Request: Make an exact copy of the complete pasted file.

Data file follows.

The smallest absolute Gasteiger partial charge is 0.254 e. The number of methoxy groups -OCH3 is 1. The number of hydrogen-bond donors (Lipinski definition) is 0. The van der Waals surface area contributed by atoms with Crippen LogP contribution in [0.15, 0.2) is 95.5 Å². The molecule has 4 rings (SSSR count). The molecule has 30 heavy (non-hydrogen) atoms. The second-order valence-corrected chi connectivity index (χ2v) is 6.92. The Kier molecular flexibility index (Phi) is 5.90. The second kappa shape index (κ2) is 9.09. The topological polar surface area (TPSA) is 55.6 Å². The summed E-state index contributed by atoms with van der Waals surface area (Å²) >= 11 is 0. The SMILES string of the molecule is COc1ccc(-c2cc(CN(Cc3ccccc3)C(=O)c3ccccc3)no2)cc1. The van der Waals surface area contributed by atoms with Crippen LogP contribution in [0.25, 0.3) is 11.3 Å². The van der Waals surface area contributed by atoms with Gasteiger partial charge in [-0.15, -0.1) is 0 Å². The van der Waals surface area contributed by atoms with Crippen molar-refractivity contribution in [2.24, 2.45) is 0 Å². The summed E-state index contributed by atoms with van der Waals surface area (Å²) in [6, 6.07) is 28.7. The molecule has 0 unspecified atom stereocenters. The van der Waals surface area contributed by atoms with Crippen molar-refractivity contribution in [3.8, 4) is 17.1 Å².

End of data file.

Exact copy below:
The smallest absolute Gasteiger partial charge is 0.254 e. The number of methoxy groups -OCH3 is 1. The number of hydrogen-bond donors (Lipinski definition) is 0. The van der Waals surface area contributed by atoms with Crippen LogP contribution in [0.15, 0.2) is 95.5 Å². The molecule has 4 rings (SSSR count). The molecule has 30 heavy (non-hydrogen) atoms. The second-order valence-corrected chi connectivity index (χ2v) is 6.92. The Kier molecular flexibility index (Phi) is 5.90. The second kappa shape index (κ2) is 9.09. The topological polar surface area (TPSA) is 55.6 Å². The summed E-state index contributed by atoms with van der Waals surface area (Å²) >= 11 is 0. The SMILES string of the molecule is COc1ccc(-c2cc(CN(Cc3ccccc3)C(=O)c3ccccc3)no2)cc1. The van der Waals surface area contributed by atoms with Crippen LogP contribution in [0.25, 0.3) is 11.3 Å². The van der Waals surface area contributed by atoms with Gasteiger partial charge in [-0.15, -0.1) is 0 Å². The van der Waals surface area contributed by atoms with Crippen molar-refractivity contribution in [2.24, 2.45) is 0 Å². The summed E-state index contributed by atoms with van der Waals surface area (Å²) in [6, 6.07) is 28.7. The molecule has 0 unspecified atom stereocenters. The van der Waals surface area contributed by atoms with Crippen molar-refractivity contribution in [3.8, 4) is 17.1 Å².